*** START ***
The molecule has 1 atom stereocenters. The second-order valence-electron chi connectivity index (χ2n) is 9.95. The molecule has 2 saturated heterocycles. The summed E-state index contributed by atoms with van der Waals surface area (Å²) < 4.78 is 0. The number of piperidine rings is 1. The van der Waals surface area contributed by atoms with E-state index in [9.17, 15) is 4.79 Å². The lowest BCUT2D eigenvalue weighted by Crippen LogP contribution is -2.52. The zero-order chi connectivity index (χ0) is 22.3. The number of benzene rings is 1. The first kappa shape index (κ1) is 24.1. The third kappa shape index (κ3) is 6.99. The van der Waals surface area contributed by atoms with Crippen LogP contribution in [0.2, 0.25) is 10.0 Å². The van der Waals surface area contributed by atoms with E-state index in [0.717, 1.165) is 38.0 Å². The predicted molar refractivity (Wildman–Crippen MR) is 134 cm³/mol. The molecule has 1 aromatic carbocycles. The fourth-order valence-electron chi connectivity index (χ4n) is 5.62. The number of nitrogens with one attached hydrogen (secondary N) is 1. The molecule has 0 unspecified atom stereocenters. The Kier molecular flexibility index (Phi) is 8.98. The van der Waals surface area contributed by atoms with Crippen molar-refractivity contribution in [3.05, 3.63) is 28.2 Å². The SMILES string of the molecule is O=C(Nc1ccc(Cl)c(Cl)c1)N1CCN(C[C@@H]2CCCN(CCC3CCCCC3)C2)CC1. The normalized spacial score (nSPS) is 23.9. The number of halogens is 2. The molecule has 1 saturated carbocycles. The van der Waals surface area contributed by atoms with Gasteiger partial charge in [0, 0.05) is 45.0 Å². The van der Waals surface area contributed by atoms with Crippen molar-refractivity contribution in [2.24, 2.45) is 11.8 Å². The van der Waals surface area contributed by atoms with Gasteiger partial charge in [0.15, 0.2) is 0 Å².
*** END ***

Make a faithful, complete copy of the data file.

The molecule has 1 atom stereocenters. The second-order valence-electron chi connectivity index (χ2n) is 9.95. The molecule has 2 saturated heterocycles. The summed E-state index contributed by atoms with van der Waals surface area (Å²) < 4.78 is 0. The number of piperidine rings is 1. The van der Waals surface area contributed by atoms with E-state index in [9.17, 15) is 4.79 Å². The lowest BCUT2D eigenvalue weighted by Crippen LogP contribution is -2.52. The zero-order chi connectivity index (χ0) is 22.3. The number of benzene rings is 1. The first kappa shape index (κ1) is 24.1. The third kappa shape index (κ3) is 6.99. The van der Waals surface area contributed by atoms with Crippen LogP contribution in [0.2, 0.25) is 10.0 Å². The van der Waals surface area contributed by atoms with E-state index in [0.717, 1.165) is 38.0 Å². The predicted molar refractivity (Wildman–Crippen MR) is 134 cm³/mol. The molecule has 1 aromatic carbocycles. The fourth-order valence-electron chi connectivity index (χ4n) is 5.62. The number of nitrogens with one attached hydrogen (secondary N) is 1. The molecule has 0 unspecified atom stereocenters. The Kier molecular flexibility index (Phi) is 8.98. The van der Waals surface area contributed by atoms with Crippen molar-refractivity contribution in [3.05, 3.63) is 28.2 Å². The SMILES string of the molecule is O=C(Nc1ccc(Cl)c(Cl)c1)N1CCN(C[C@@H]2CCCN(CCC3CCCCC3)C2)CC1. The normalized spacial score (nSPS) is 23.9. The number of halogens is 2. The molecule has 1 saturated carbocycles. The van der Waals surface area contributed by atoms with Gasteiger partial charge in [0, 0.05) is 45.0 Å². The van der Waals surface area contributed by atoms with Crippen molar-refractivity contribution in [2.24, 2.45) is 11.8 Å². The van der Waals surface area contributed by atoms with Gasteiger partial charge in [0.15, 0.2) is 0 Å².